In Listening to the Sound of Crickets on an Autumn Night from the Edo period, Kunisada I (Toyokuni III) and Kunihisa II dress the figures in vibrant, colorful, flower-patterned, and flexible kimonos, and place them in various locations across the art. To the center of the artwork, there is a woman and she is the main allure. She is eyeing a woman and girl to the left while also gesturing with her sleeve to a different woman and man to the right. She is also holding a light source which is casting a shadow from her garment sleeve to the left section of the painting. The shadow parallels the composition of the art. The shadow line running left and right parallels the lines running left and right on the roof of the house and alike, while the other shadow line running up and down parallels the lines running up and down on the rails of the house and alike. These running parallel lines, further, together form many ninety-degree angular spaces. For example, the shadow lines running left and right and up and down jointly over the woman and girl to the left echo the ninety-degree angular spaces framed by the house’s porch rails as well as the edges of the mat. The central woman figure intersects the negative space to the left that depicts serenity and the positive space to the right that represents disruption. In other words, the woman acts as a blending point for the art. She is not only adding positive space to the left part of the painting but also connecting the two interactions that are occurring either side of her. To the left, a woman and child stand firmly together, listening to the sound of crickets on an Autumn night. Simultaneously, to the right, a woman leaned in a forward position is in the process of serving a beverage to a man. The woman’s contact with the man also alludes to women’s subordination and submission to men during this time period.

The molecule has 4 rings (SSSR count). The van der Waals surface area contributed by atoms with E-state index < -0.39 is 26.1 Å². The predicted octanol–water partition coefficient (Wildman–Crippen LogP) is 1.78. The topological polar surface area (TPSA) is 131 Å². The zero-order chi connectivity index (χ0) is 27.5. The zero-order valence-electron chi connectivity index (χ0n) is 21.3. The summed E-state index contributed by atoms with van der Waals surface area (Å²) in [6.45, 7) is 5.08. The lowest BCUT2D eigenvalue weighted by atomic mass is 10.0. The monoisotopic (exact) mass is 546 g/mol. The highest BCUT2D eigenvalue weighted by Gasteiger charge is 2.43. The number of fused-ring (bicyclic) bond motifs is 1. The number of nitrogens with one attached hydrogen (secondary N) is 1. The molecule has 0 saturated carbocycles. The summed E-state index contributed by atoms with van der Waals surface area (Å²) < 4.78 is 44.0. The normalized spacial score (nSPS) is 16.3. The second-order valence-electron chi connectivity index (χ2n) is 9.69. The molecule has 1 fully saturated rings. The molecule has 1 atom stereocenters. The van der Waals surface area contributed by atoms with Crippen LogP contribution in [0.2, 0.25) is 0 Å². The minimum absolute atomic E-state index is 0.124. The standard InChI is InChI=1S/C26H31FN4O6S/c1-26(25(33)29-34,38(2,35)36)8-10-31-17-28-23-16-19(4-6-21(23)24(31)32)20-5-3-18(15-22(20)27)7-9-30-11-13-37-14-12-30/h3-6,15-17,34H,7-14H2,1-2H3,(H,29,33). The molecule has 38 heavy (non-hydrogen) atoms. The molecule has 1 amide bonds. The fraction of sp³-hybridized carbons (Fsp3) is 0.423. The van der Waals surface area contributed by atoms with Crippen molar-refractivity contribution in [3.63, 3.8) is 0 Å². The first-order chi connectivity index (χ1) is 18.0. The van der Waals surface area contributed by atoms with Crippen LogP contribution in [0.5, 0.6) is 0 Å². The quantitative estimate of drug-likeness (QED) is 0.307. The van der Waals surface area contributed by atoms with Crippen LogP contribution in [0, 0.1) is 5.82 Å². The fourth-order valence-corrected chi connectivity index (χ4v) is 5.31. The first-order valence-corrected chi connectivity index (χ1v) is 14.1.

In this painting, a woman is interacting with two other women indirectly with the use of colors, lines, and spaces. As a result, the exchanges women went through in day to day life at this period is divulged. We, as the observers, can therefore indirectly partake in the subtle activities of these women during this time. For example, we, as the viewers, can participate with the main allure as she is eyeing another woman who is with a child engaging in a leisure activity. The subjects are seen wearing colorful garments and are drawn with extremely fine lines to highlight their differing roles and movements across the painting. Also, the women’s expressions and appearances are assorted to depict the diverse habits they went through in their everyday lives during this period.
Author: Sarah Morgan